FW: [Nrg-l] Special guest talk - October 15 @ 3pm

Abraham Matta matta at cs.bu.edu
Mon Oct 15 06:54:39 EDT 2007



From: nrg-l-bounces at cs.bu.edu [mailto:nrg-l-bounces at cs.bu.edu] On Behalf Of Jorge Londoño
Sent: Wednesday, October 10, 2007 9:20 AM
To: nrg-l at cs.bu.edu
Subject: [Nrg-l] Special guest talk - October 15 @ 3pm

Speaker: Jean Bolot - Sprint Research Lab

Title: How to own a cellular network in your spare time, and what data mining has to do with it 


IP and cellular networks used to be isolated from each other. Today, smart phones with IP addresses routinely access the Internet using cellular infrastructures. The overlap between the IP and the cellular worlds raises the question of whether threats or actions from the IP side could impact the cellular side - in other words, would it be possible to "own", or at least to disrupt, a cellular network from a remote Internet host? I will show how this might be done using paging overloads, then will derive models of the paging channel to understand its behavior under load, and finally discuss ways to handle overloads, intentional or not. One such way relies on mining mobility data and carefully analyzing the mobility patterns of mobile users nationwide to derive efficient paging schemes, which in turn increases the robustness of the network to paging overloads and attacks.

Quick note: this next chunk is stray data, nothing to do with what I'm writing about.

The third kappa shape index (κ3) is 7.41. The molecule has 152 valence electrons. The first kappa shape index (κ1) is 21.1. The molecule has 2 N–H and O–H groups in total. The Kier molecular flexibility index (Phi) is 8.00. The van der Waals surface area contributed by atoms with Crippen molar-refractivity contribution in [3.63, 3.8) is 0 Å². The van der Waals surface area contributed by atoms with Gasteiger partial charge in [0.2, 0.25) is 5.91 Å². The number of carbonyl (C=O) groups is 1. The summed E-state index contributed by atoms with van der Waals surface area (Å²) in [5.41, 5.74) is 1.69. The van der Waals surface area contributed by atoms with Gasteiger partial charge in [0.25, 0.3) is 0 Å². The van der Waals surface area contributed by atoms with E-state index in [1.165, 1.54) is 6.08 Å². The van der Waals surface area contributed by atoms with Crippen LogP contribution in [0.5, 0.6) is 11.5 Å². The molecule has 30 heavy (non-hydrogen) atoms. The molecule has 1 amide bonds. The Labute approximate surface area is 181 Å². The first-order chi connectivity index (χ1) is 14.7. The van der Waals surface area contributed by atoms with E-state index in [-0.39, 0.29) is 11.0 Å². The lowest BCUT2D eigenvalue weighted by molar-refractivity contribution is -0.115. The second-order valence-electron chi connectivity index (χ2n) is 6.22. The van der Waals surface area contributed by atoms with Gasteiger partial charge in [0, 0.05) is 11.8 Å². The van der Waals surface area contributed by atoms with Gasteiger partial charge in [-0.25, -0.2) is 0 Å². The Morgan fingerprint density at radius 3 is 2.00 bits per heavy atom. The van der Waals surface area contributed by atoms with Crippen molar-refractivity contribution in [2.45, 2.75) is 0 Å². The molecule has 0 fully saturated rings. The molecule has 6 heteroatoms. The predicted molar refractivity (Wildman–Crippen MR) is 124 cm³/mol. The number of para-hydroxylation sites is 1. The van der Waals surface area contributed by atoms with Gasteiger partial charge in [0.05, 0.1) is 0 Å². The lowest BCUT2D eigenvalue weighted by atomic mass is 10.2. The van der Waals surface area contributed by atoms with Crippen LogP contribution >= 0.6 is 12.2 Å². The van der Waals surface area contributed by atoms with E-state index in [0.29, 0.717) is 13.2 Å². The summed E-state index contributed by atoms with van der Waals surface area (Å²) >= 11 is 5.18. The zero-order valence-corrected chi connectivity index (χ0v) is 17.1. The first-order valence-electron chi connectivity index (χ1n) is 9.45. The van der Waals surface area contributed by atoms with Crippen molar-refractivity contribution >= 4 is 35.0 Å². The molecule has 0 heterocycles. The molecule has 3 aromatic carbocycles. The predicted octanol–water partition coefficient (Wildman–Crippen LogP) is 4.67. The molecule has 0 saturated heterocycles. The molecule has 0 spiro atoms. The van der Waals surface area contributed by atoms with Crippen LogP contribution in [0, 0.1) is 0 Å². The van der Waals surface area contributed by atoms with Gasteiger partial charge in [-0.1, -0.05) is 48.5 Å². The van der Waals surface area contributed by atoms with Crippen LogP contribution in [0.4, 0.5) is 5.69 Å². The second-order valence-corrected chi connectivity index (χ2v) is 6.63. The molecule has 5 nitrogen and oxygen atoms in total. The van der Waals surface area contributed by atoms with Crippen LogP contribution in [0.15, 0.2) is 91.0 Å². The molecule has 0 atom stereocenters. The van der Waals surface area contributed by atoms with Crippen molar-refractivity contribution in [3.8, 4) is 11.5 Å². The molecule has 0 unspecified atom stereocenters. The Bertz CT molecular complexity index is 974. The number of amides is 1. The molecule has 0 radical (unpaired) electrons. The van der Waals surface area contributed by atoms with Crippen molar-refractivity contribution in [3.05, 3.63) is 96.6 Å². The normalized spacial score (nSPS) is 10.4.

He will conclude the talk with a brief presentation of the research activities at Sprint in the areas of data mining, security, and wireless systems. 


Jean Bolot runs the research lab of Sprint <http://research.sprintlabs.com/>  located in the San Francisco Bay area. Prior to joining Sprint, he was a founding team member of Ensim, a Silicon Valley company <http://www.ensim.com/>  now with 200 employees in the area of data center automation. Earlier, he did research at INRIA in France on Internet measurement and on rate and error control mechanisms for voice and video and games on the Internet <http://www-sop.inria.fr/rodeo/personnel/bolot/bolot.html> . He received his MS and PhD in Computer Science from the University of Maryland at College Park in 1988 and 1991, respectively.

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